This project will provide policy-level guidance, capacity development and research-led experience for incorporating traditional knowledge into conservation and sustainable development decision-making, monitoring and policy. Working in Guyana, this will be through:

  • evaluating the opportunities and barriers to traditional knowledge integration using case studies focused on protected areas management;
  • streamlining a participatory cross-scalar process to incorporate local traditional knowledge at the national scale, and;
  • developing a National Action Plan for Traditional Knowledge that can be used as a model of best practice for other countries of the Guiana Shield and worldwide.

Guyana’s progress, due to its valuable biodiversity, will help determine global progress with Aichi Target 18 – incorporating traditional knowledge into national legislation and relevant international obligations.

We will work with Indigenous communities living in and around Guyana’s five protected areas that hold biodiversity of global significance and critically endangered species; Kanuku Mountains, Shell Beach, Kaieteur National Park, Iwokrama Forest, and the Konashen Community-Owned Conservation Area. Using participatory video, we aim to will facilitate and evaluate dialogue between decision-makers and local communities on how traditional knowledge can inform the management of these protected areas, as well as wider environmental and development strategies and policies.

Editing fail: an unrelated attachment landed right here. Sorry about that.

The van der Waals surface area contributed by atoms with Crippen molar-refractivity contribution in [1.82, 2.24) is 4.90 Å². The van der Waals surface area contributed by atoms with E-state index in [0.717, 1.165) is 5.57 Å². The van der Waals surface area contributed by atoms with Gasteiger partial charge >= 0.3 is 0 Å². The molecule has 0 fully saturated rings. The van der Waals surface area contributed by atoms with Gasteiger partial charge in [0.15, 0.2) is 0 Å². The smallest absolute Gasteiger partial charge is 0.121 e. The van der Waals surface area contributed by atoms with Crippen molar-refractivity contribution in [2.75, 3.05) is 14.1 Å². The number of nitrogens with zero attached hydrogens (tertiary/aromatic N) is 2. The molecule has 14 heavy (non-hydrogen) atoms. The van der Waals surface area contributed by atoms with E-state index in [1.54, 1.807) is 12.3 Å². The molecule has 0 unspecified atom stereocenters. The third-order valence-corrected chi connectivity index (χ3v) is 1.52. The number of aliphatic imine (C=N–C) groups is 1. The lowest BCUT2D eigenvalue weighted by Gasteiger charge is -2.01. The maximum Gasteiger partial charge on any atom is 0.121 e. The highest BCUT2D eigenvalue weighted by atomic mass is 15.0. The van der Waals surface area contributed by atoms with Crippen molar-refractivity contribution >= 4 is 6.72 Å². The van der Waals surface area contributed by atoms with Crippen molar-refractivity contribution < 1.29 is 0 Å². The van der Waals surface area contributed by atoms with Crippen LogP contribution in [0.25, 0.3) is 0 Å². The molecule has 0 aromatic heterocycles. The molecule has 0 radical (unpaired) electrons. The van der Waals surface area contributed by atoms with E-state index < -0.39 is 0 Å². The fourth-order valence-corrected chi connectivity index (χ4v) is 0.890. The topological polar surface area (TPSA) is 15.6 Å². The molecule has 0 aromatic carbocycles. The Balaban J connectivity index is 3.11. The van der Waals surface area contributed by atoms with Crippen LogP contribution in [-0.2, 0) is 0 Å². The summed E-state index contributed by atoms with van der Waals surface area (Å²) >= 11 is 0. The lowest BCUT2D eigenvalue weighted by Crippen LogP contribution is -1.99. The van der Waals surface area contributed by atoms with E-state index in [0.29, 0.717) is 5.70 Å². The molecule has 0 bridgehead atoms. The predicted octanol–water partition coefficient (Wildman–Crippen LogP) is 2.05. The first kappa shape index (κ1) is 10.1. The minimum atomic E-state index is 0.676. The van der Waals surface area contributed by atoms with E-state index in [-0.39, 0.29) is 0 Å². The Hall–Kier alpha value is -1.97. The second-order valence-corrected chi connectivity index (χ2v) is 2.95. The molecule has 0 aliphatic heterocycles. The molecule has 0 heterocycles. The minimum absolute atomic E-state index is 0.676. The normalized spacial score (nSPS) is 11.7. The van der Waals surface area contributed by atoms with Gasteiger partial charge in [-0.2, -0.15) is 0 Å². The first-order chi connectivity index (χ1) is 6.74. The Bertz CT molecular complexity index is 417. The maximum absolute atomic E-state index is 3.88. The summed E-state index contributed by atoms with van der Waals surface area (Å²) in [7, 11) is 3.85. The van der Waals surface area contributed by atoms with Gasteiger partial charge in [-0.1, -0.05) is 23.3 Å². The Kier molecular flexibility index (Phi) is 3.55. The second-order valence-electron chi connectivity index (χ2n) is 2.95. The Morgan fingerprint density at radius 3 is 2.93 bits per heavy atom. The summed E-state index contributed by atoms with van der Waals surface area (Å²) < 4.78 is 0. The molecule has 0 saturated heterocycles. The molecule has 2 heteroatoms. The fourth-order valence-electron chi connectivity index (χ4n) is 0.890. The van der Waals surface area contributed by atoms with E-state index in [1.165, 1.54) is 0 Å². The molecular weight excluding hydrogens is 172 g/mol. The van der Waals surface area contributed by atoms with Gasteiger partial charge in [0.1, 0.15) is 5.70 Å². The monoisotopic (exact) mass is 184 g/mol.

• Location Guyana
  • Project partners Guyana Ministry of Indigenous Peoples Affairs, Environmental Protection Agency, North Rupununi District Development Board, South Central Peoples Development Organisation, Royal Holloway University of London, UN Environment- World Conservation Monitoring Centre
  • Funding This project is supported by the Darwin Initiative, Defra, UK
  • Service provided Implementation
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